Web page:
Tips on inspecting vehicles

Community Manager

Did you know that more cars are sold on OfferUp than any other site? Are you in the market for a new car but just not sure where to start? We recently asked our community members for some tips on what to inspect in a vehicle before purchasing.

 

By @cyclomatic:

“Taking a car to a parking lot and doing a full turn radius few times, both left and right, can help give you feedback about axles, tie rods, boots, rack and pinion, tires etc. If you do a full turn and get any vibration, clicking or squealing sound or uneven feel, something is wrong down there.

The second is checking for vehicle that can have water damage. Check interior floorboard, inside door wells, brake and headlight casings among other places for rusted bolts or water inside areas it shouldn't be.

 

Once you know the car (make and model) do a quick search for recall or common problems with that particular car. Some recall issues relate to safety like airbags or brake lines. Good to be aware and ask questions of the present owners knowledge of any recall service done by the dealer.

Make sure diagnostic code hasn't been reset and dash light fuses work or are there.”

 

By @StevenY:

“Visual inspection, looks for things any fluids leak. Listened to the sound engine run, if sound like knock it could have damage seal, broken piston, engine problems. Take the car up to 55-60 MPH, felts steering wheel if it shakes like leaf in the wind. The car had front-end works problems like steering pump, alignment, balance tires and cv ball joint problems. Check oils dipstick, if chocolate milkshake colors water gets into the engine. Big problem if this happens, you're looking forward to spending completed engine overhaul. Look back on your rear mirrors, if white smoke comes out tailpipe engine burns oil. This is bad as well part of engine problems continue. If the car doesn't get up to speed gas filter, water in the gas tank, spark plugs, timing issue, the engine needs maintaining.”

 

Along with the above recommendations from our community members, OfferUp also has some suggestions for purchasing a vehicle which can be found in our Help Center here. The article from our Help Center also offers some additional resources that you can check out, including CarFax and Kelley Blue Book. Smiley Happy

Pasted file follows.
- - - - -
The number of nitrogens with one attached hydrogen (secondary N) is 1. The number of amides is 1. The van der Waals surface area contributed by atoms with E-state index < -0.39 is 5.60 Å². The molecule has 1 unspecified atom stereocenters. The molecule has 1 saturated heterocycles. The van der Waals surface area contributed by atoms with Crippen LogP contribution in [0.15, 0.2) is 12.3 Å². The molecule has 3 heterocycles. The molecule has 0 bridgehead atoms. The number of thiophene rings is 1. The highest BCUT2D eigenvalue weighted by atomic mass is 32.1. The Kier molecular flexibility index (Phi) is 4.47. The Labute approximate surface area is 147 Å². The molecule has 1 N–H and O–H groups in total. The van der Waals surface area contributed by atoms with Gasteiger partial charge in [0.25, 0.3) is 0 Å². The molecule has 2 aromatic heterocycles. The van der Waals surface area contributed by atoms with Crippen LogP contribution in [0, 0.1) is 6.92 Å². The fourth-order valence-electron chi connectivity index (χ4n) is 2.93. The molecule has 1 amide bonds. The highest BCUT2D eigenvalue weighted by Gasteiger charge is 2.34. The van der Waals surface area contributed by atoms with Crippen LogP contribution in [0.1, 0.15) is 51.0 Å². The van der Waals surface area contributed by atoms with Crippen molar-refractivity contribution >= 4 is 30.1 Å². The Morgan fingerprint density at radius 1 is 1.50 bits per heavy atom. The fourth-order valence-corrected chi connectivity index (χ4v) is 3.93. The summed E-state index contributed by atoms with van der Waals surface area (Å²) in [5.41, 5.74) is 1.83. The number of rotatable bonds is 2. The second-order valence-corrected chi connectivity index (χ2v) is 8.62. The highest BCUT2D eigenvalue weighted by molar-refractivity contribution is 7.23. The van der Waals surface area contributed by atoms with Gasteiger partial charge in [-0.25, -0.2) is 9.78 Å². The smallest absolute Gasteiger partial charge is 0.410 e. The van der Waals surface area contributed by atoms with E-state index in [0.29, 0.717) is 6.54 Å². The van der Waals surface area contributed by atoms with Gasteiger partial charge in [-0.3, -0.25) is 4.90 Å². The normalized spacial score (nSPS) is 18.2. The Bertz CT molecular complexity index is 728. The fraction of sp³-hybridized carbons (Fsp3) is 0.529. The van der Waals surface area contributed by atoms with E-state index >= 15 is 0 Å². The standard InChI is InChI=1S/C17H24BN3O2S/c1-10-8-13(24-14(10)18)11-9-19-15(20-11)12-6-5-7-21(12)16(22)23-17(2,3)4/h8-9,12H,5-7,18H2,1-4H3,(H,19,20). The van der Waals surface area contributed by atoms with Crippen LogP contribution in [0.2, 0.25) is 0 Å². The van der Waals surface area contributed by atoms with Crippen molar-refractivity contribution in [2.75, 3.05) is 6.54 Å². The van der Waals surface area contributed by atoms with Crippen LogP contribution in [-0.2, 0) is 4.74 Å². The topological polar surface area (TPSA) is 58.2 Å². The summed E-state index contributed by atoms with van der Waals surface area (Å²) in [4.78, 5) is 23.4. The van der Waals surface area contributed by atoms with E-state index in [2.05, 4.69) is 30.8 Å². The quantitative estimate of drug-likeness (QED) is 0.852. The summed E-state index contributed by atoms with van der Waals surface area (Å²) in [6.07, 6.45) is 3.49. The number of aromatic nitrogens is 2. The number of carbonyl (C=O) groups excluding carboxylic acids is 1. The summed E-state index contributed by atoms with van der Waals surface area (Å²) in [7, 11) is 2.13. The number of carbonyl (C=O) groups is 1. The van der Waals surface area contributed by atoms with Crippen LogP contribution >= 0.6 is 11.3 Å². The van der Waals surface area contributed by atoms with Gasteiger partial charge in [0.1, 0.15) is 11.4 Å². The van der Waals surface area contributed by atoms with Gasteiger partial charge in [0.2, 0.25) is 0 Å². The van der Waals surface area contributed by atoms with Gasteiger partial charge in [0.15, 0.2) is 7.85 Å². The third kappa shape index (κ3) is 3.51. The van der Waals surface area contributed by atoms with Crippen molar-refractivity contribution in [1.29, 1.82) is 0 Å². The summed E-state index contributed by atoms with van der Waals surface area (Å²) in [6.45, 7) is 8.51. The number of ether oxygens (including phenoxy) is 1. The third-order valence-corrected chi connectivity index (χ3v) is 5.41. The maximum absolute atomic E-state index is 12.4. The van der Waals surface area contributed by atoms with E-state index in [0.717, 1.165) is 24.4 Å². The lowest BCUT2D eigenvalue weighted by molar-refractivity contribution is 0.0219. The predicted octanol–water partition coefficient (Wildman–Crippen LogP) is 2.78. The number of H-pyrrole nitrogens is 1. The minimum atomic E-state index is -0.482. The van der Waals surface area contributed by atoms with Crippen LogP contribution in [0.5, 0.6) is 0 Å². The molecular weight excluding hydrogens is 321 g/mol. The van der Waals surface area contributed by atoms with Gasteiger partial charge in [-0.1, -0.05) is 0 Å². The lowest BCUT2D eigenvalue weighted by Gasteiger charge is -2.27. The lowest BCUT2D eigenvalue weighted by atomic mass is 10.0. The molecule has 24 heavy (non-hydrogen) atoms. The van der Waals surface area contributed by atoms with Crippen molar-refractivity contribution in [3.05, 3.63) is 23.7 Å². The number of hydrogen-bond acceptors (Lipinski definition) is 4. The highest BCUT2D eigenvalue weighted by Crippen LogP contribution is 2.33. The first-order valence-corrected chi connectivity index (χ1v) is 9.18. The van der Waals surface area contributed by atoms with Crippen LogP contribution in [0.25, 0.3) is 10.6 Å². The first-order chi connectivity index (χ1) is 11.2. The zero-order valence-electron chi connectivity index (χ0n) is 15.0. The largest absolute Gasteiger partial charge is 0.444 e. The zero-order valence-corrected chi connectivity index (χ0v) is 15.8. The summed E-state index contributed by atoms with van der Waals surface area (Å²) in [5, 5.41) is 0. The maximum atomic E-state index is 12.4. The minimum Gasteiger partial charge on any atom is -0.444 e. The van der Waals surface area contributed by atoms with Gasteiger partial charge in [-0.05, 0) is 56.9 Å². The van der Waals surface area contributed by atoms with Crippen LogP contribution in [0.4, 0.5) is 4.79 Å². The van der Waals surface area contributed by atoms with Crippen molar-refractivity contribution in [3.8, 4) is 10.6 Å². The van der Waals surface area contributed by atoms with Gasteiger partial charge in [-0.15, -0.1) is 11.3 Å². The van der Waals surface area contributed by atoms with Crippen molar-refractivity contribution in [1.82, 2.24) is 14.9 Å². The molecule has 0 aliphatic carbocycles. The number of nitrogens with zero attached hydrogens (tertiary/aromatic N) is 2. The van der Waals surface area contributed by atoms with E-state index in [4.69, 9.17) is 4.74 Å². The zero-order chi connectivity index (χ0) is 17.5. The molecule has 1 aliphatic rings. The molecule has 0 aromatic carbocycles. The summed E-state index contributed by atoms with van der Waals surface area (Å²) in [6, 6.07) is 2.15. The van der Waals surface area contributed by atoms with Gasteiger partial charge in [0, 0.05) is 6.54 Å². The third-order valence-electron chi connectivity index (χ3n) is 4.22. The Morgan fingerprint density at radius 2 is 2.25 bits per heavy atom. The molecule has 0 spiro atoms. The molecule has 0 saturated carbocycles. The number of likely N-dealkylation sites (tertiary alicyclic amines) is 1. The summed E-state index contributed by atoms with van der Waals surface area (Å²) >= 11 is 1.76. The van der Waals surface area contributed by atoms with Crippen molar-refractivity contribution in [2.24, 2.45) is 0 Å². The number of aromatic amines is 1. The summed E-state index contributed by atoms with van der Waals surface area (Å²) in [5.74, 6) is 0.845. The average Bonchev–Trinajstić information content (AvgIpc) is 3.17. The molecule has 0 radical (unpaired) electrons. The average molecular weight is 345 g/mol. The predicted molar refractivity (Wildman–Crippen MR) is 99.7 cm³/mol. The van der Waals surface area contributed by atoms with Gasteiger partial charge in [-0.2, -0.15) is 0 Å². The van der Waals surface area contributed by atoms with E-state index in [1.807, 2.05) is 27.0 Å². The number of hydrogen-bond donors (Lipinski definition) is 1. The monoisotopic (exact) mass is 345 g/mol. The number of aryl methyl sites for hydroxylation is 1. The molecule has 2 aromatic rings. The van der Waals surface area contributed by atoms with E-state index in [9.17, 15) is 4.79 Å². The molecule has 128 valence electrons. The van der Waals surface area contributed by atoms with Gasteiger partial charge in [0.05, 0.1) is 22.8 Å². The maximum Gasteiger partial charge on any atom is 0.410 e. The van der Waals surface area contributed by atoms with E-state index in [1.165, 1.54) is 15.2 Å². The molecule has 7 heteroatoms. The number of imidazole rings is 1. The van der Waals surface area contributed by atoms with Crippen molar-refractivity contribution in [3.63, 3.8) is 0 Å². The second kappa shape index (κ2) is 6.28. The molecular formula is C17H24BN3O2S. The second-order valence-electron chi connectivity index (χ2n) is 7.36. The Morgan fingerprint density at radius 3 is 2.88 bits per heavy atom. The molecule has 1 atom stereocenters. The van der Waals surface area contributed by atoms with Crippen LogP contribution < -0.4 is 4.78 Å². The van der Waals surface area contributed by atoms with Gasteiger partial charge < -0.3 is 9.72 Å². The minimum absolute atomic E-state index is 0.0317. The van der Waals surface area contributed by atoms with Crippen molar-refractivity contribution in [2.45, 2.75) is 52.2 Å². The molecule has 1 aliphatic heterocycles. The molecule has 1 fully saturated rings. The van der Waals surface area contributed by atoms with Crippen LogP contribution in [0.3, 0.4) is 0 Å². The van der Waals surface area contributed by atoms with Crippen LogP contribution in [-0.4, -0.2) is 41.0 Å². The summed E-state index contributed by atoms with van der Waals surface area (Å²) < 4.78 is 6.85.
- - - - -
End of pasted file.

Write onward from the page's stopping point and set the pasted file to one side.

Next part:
• Check the price - research to make sure the price is fair and competitive. Remember that most private sellers will list their vehicle at a price close to the value, and dealers won’t typically underprice a vehicle. If you come across a deal that seems too good to be true, it’s best to trust your gut Smiley Happy
  • Certified pre-owned and used vehicles - many automakers and dealers offer a certified pre-owned program. If you don’t have this as an option, it may be worth additional research to verify their condition, service history, and warranty status.
  • Check the vehicle history report - it’s always worth checking CarFax or VinAudit to see if there is a current vehicle history report.
  • Check service records - some cars will even have a detailed report of any services done to the vehicle. It’s worth checking to see if CarFax or AutoCheck has this information handy.
  • Inspect and test drive the vehicle - you may even want to take the vehicle to a shop to get a quick check, or bring someone that knows about cars with you.
  • Transferring ownership and payment - make sure you know all of the steps that need to be completed when selling or purchasing a vehicle from a private seller.

 

Remember, purchasing vehicles sight-unseen is never advised and is done at the buyer's own risk, so make sure you fully inspect and test drive before completing the transaction.

 

Did our list miss anything? We want to hear your great ideas! Be sure to share in the comments below, and don't forget to check out the Everything Autos forum

2 REPLIES 2
Level 3
Overheating kills headgaskets. Headgaskets are an expensive repair and damaged ones kill engines. They are easily identified in this fashion. Drain the radiator into a bucket, if it's got any signs of oil in it, be prepared to spend another 600 bucks on the car within the week. If there's not oil? Pour it back into the radiator. Please note this should be done while the car is OFF and only when the car is COOL. Doing it hot or running will burn you /destroy your engine respectively. Look under the hood for shiny new parts, people don't replace parts that aren't broken, but they DO use new parts to hide underlying issues they didn't fully solve.
Community Manager

Great points, @Tulare!! Thanks for sharing Smiley Happy